There are a few crucial steps you can take to avoid losing your job to automation. Currently, education plays a vital role in ensuring reduced rates of job loss due to automation. Those with a Bachelor’s Degree or higher are 21% less likely to suffer job loss. Likewise, jobs in health care, education, and the arts are also far less likely to be automated.

  3. Has technology created or destroyed more jobs?

  4. Technology has likely created more jobs than it’s destroyed, although it’s difficult to quantify. Looking forward, the World Economic Forum predicts that by 2025, 97 million new jobs will be created by technology, while 85 million jobs will be lost to automation.

    If this prediction holds true, then we will experience a net gain of 12 million jobs, globally, thanks to technological advancements.

  5. What percentage of jobs are at risk of automation?

    25% of jobs are considered at high risk of being lost due to automation. A further 36% of jobs have medium potential for being automated, meaning they will likely transform significantly or be lost altogether.

    39% of jobs have a low risk of automation, however, it’s still very likely that even these jobs will experience many changes over the coming years.

  6. How many jobs will be lost to automation by 2030?

    Up to 73 million US jobs will be lost to automation by 2030 That’s a considerable 46% of the current jobs, which means automation will no doubt shake up the nature of the job market.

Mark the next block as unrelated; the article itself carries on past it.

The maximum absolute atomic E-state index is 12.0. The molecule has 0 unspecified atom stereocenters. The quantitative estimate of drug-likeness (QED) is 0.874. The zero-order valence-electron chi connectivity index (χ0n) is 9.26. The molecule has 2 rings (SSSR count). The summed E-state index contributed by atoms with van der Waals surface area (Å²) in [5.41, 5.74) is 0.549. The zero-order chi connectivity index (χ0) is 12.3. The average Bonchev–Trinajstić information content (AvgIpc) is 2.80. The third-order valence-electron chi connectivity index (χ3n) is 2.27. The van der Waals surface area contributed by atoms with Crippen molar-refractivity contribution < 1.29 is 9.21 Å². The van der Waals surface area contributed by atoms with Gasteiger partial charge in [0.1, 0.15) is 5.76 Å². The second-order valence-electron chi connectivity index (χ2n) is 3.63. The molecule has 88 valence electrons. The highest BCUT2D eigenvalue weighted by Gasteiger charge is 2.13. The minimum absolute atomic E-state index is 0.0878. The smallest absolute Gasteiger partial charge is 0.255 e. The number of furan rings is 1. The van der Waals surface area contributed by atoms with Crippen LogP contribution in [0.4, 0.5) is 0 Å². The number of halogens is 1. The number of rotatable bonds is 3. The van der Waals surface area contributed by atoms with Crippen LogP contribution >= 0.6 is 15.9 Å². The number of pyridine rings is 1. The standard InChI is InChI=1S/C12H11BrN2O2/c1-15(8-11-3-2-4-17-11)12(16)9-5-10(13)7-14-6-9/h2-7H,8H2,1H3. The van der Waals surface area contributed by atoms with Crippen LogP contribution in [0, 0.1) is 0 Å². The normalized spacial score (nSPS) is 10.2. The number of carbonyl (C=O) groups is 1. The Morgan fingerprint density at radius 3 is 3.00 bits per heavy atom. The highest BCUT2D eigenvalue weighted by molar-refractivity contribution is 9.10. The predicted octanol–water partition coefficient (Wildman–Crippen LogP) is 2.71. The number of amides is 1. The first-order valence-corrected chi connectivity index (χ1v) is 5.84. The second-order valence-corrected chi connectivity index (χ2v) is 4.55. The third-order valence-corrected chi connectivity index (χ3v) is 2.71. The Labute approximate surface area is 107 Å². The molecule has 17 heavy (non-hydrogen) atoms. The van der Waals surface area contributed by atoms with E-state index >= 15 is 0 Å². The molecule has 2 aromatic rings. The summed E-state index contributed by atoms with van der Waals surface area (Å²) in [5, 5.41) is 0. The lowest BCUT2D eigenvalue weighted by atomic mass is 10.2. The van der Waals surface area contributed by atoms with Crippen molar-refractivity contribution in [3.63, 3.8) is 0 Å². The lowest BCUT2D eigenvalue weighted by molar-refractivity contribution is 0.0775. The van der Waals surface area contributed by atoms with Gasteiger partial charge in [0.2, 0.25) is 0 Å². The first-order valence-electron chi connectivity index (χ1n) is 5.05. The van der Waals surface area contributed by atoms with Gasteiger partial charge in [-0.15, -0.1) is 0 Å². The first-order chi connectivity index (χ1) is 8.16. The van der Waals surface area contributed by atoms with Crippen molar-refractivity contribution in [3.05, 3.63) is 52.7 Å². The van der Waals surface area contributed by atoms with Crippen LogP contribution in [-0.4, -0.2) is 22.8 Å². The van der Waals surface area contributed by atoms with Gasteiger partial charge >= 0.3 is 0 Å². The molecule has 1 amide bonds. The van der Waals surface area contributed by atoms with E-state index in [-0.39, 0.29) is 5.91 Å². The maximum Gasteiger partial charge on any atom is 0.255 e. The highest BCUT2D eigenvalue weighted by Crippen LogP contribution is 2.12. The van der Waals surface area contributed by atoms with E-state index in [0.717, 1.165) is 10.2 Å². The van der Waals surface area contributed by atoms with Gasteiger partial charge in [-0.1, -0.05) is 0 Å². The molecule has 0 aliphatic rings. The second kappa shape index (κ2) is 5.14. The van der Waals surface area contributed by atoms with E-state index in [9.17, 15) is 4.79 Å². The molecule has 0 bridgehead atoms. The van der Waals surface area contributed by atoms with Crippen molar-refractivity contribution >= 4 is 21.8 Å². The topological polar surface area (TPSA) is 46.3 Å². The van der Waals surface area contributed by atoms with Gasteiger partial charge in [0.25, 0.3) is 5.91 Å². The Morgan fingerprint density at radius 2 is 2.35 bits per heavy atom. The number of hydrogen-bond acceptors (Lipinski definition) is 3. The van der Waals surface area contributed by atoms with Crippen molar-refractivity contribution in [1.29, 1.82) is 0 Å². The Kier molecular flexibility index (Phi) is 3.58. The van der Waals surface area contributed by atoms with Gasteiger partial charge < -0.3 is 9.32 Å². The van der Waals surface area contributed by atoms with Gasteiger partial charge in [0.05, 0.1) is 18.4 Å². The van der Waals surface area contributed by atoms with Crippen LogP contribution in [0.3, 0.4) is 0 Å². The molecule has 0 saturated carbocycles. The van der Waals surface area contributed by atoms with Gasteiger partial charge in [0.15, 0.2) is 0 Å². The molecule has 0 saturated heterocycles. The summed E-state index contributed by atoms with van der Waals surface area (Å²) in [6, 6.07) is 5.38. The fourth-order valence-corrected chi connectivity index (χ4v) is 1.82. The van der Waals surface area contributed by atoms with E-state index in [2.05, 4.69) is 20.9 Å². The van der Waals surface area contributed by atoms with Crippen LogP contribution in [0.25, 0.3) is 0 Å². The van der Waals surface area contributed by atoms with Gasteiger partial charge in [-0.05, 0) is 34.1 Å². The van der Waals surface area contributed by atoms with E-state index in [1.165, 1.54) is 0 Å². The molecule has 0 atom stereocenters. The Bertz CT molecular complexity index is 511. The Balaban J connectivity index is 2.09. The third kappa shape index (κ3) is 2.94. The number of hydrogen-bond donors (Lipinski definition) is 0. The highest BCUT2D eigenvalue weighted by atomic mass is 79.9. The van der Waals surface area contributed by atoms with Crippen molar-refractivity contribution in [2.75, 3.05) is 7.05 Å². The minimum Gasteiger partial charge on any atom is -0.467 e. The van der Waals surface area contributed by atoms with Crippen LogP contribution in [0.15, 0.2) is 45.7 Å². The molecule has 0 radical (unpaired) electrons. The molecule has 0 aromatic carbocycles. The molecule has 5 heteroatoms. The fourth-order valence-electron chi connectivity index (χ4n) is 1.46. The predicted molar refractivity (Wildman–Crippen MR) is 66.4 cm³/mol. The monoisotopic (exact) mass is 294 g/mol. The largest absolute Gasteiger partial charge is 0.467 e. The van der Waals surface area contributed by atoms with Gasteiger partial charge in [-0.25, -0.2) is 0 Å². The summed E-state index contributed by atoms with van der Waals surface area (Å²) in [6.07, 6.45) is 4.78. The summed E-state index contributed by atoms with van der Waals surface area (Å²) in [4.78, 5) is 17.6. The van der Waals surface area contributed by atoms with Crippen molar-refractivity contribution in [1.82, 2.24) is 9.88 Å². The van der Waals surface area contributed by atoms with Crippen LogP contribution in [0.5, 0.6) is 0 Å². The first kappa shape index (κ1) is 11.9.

This is especially true for industries and fields that are exceptionally high risk. For example, the manufacturing industry alone is projected to lose up to 20 million jobs by 2030

Final Thoughts

The growth of automation in the workplace will continue to have a profound effect on US workers, the job market, and the economy. While robots are expected to grow in the US GDP by 5% over the next five years, as many as 73 million jobs could be lost.

Additionally, young and minority individuals will be disproportionately impacted. Because of this, it’s unsurprising that many Americans have a negative opinion of automation.

However, not everything is doom and gloom. Automation is also expected to create at least 58 million new jobs, as well as open the doors to 85% of the careers that haven’t been invented yet. At best, robots will allow humans to pursue more innovative, creative, and meaningful careers by ditching the repetitive, mechanical ones.


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Jack Flynn

Jack Flynn is a writer for Zippia. In his professional career he’s written over 100 research papers, articles and blog posts. Some of his most popular published works include his writing about economic terms and research into job classifications. Jack received his BS from Hampshire College.